Cultural Hierarchies and Practices of Middlebrow Literary Culture

Amsterdam 27-29 January 2016

Day 1 – Introductory workshop (only for RMA-students!)
Wednesday, January 27, 2016 – 9:00 – 17:00
Venue: University of Amsterdam – Bungehuis, room 4.01
Spuistraat 210, Amsterdam
Organisation: Mathijs Sanders (Radboud University) and Erica van Boven (University of Groningen)

The purpose of this one-day workshop is to introduce OSL RMA-students to the topic of this year’s Ravenstein Winter School and to prepare them for active participation in the seminar on the following two days. To this end we will read and discuss passages from seminal texts on cultural hierarchies and middlebrow culture and key publications of the speakers presenting at the conference. The discussions in the workshop will produce a set of questions and critical observations that the students can contribute to the conference meetings and use as starting points for their conference portfolios.

9.30 – 10.00 Registration and coffee
10.00 – 11.00 Introduction to the topic of the seminar incl discussion about the chapters by Huyssen (Erica van Boven & Mathijs Sanders)
11.00 – 11.15 Coffee break
11.15 – 12.30 Discussion of the texts from chapter 2. (The Literary Market) and 3. (Cases 1) in workgroups; preparation of questions for the conference
12.30 – 13.00 Summary of the results of the workgroups
13.00 – 14.00 Lunch
14.00 – 15.15 Discussion of the texts from chapter 4. (Cases 2) and 5. (Theoretical Reflections) in workgroups; preparation of questions for the conference
15.15 – 15.30 Coffee break
15.30 – 16.00 Plenary discussion and summary of the results of the workgroups
16.00 – 16.30 Remaining questions, recapitulation and conclusions

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Day 2 – Media and Institutions (first conference day)
Thursday, January 28, 2016 – 10:00–17:00
Venue: University of Amsterdam – Bungehuis, room 0.04
Spuistraat 210, Amsterdam
Theme: Media and Institutions
Chair: Stephan Besser (University of Amsterdam)

On the first day of the conference, we will discuss the role of media and institutions in spreading of culture and knowledge and in contributing to the establishment of new cultural practices. The twentieth century saw significant changes in the media landscape, such as the unparalleled growth of (popular) magazines and newspapers, the increased use of illustrations and photographs, the rise of new media and institutions, mainly radio, television and the Internet, accessible educational programs and the movie industry. Key questions include: How did the rise of these new media and institutions or significant changes in existing media challenge contemporary hierarchies during the twentieth or twenty-first century? How did these changes facilitate the creation of new literary (sub)cultures?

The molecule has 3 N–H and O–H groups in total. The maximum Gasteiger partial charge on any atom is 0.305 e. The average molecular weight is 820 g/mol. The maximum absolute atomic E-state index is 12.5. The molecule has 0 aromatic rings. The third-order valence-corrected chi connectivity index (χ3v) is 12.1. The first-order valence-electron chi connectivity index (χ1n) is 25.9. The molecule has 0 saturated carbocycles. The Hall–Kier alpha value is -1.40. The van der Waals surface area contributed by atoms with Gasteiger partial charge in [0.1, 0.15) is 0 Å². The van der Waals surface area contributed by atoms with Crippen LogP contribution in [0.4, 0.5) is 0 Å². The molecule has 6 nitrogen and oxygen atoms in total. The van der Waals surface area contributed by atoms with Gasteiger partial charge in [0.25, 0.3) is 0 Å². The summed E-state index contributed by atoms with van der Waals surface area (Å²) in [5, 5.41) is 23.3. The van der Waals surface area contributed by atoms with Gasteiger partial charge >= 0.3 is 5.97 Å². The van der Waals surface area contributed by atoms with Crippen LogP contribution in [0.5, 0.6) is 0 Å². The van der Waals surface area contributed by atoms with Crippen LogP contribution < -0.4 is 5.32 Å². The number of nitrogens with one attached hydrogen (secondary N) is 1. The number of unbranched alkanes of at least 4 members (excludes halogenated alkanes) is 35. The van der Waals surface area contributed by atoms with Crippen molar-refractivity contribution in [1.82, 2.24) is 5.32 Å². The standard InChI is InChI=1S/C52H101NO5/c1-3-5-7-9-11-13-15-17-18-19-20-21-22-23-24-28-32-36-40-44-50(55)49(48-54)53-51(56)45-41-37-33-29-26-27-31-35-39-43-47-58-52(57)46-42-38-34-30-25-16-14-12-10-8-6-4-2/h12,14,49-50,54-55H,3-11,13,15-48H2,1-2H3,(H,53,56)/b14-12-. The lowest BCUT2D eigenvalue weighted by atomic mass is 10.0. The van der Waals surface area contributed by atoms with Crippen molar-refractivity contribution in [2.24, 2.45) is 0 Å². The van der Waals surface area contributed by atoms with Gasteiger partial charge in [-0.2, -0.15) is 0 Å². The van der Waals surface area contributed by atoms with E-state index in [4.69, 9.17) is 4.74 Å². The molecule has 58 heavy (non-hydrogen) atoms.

9.00-9.30 Registration and Coffee

9.30-9.45 Welcome and introduction (Erica van Boven)

9.45- 11.00 Chris Baldick (Goldsmiths, University of London)
‘The Power of the Press in the Formation of British Middlebrow Culture’
Respondent: Alex Rutten

Coffee break

11.15-12.30 Adriaan van der Weel (Leiden University)
‘Tensions in the Early-Twentieth-century Democratisation of Reading Culture’
Respondent: Mathijs Sanders

12.30-14.00 Lunch

Lise Jaillant (University of Manchester)
‘Middlebrow Pleasure: Publisher’s Series, Hedonism and Hierarchy’
Respondent: Meriel Benjamins

15.15-15.30 Coffee break

15.30-16.45 Emma West (Cardiff University)
“What the Public Wants’: Strategies of Cultural Positioning in Interwar British Magazines’
Respondent: Ryanne Keltjens

Drinks and dinner at Brakke Grond

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Day 3 – Texts and Discourses (second conference day)
Friday, January 29, 2016 – 10:00–16:00

Venue: University of Amsterdam – Bungehuis, room 0.04
Spuistraat 210, Amsterdam
Theme: Texts and Discourses
Chair: Kate Macdonald (University of Reading)

During the second day, we want to look closely at the texts and discourses that are involved in the creation of cultural hierarchies or are typical of certain (sub)cultures. Instead of approaching cultural hierarchies primarily in terms of the media or institutions that produced them, we will consider the intrinsic textual properties and characteristics of literary objects, such as novels, book review, short stories, feuilletons, essays and advertisements. The central objective of this day will not be to classify these texts or enlist their defining stylistic characteristics, but to situate them in a larger discursive context and economy. Key questions include: How did these texts relate to different notions of genre? What can textual analysis tell us about how they were produced and distributed and how they tried to reach specific reader audiences?

10.00-11.15 Tom Perrin (Huntingdon College)
‘The Stakes of Form: Why Close-Read Middlebrow Texts?’
Respondent: Erica van Boven

11.15-11.30 Coffee break

11.30-12.45 Dirk de Geest (KU Leuven)
‘Regional Literature as Middlebrow?’
Respondent: Mathijs Sanders

12.45-14.00 Lunch

14.00-15.15 Pieter Verstraeten (University of Groningen)
‘From Adventure Tales to Literature (and Back). Domesticity and Adventure in the Dutch Middlebrow Novel’
Respondent: to be announced

15.15 Closure

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